Friday, June 03, 2005

Column on Impossible Idealism

Ideals One Can't Practice

Tibor R. Machan

One very troublesome influence of the philosophy of Plato, one of three
very influential ancient Greek philosophers, is the popularity of
idealism. Of course, "idealism" is used to mean different things but his
version was widely interpreted as meaning: an impossibly perfect version
of something. So an ideal apple, for example, simply cannot exist in the
actual world, nor an ideal political system. (Less extreme versions of
idealism ask not for some kind of impossible dream but the best of what is

The bad influence of this version of Plato's idealism is evident in how
people so often depict what good people would be like, especially in
fiction. It is ironic--major Hollywood studios or New York publishing
houses give us stories in which the heroes, for example, routinely demean
making money and profit, only to earn big bucks from the sale of these
movies and books.

I was a fan of Rockford Files, the long running show staring James Garner
as a PI who lived in a trailer, parked near the Pacific shores by Los
Angeles. There were some pretty nifty aspects of this show but one always
irritated me: Rockford always made a point of losing money on his cases.
His clients could rarely pay him and he could rarely pay his associates,
including his attorney. And this was presented on the show as a virtuous
trait of the protagonist. At the same time, of course, the show itself was
making gobs of money for all those involved in its production, certainly
not excluding its star, James Garner.

William Lashner is a best selling author of legal thrillers and his
attorney is another of these heroes who keeps losing money hand over fist.
That's supposed be a part of what makes him heroic, while, of course, if
his books didn't bring in big bucks for HarperCollins Publishers, they
would not be published, at least not for long.

Then there are all those annoying actors, actresses, pop signers,
musicians, and other show folk who keep telling their TV talk show hosts
and fans everywhere how little they care about money, all the while raking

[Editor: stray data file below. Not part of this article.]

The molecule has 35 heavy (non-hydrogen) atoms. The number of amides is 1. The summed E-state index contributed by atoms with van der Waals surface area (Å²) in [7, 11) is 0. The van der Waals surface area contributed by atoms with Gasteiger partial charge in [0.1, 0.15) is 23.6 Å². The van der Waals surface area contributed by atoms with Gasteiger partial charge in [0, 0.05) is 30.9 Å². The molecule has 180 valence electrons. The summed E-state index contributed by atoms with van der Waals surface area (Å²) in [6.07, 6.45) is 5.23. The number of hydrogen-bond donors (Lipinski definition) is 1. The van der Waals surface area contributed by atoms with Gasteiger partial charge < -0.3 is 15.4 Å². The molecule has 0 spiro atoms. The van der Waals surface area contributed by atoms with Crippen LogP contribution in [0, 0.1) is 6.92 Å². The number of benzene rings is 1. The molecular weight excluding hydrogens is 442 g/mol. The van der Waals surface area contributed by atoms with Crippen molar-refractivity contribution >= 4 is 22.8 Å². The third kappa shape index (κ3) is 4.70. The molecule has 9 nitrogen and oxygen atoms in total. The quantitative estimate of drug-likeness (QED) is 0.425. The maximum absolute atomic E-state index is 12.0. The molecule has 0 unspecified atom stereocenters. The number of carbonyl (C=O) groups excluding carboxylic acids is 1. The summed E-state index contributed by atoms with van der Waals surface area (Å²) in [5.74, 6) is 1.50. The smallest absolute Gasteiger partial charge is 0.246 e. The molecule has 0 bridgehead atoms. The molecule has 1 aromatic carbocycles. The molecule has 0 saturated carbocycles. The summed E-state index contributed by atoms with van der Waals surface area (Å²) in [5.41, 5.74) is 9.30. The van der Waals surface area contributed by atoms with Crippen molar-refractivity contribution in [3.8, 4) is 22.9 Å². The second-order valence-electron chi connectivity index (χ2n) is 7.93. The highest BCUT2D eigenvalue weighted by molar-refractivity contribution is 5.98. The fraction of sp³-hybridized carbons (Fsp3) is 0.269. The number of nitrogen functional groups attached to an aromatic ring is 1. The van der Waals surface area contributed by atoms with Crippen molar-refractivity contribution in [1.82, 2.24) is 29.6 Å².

in tons of it from their gigs and letting their staff worry about
negotiating their percentages and salaries. How they get away with
pretending not to care about money while actually caring about it via
their highly paid delegates without being called on this beats me.

But, of course, these are just the more mundane versions of the bad
influence of reckless idealism. The notion that we must all strive to
achieve the impossible dream--in morality, politics, foreign affairs,
fitness training, and the rest--is far more serious and, indeed, quite
destructive. Out of this attitude, which places on us all demands that
cannot in principle be satisfied, arises a widespread attitude of cynicism
and defeatism for many people. Why bother trying if the chances of success
are hopeless?

Some answer this by saying that it is useful to have such impossible
goals because then people will keep on trying to do better and better.
Yes, if they are stupid. But if they have any brains at all, they will
abandon the task of doing well since they will quickly realize that it is
an impossible one. Unfortunately they usually haven't the time to figure
out that this entire scheme is a misguided one from the get go. So then
they will turn to pragmatism, the idea that all principles are useless.

Plato appears to have gotten the notion of the impossible ideal from his
admiration of geometry. In that discipline we do have notions of the
perfect circle, square, triangle, or straight line that simply cannot be
achieved in actual practice. They are mere models, kind of like those
beautiful people on the covers of Vogue or GQ. No one expects any actual
circles or squares to be perfect like those formally defined in geometry.
Unfortunately, even the models on the covers of these magazines can do
some harm by creating persistent frustration for people everywhere as they
strive but cannot ever achieve the looks depicted there.

If one could live a purely non-profit life, perhaps it would be a good
thing, although I doubt it--there is a good chance that this would lure us
into thinking that neither effort, nor, especially, budgeting, is required
for living successfully. But as the world actually is, these images are
highly misleading. Sadly, many people take them seriously, which is one
reason ordinary profit-seeking business people get such a bad press while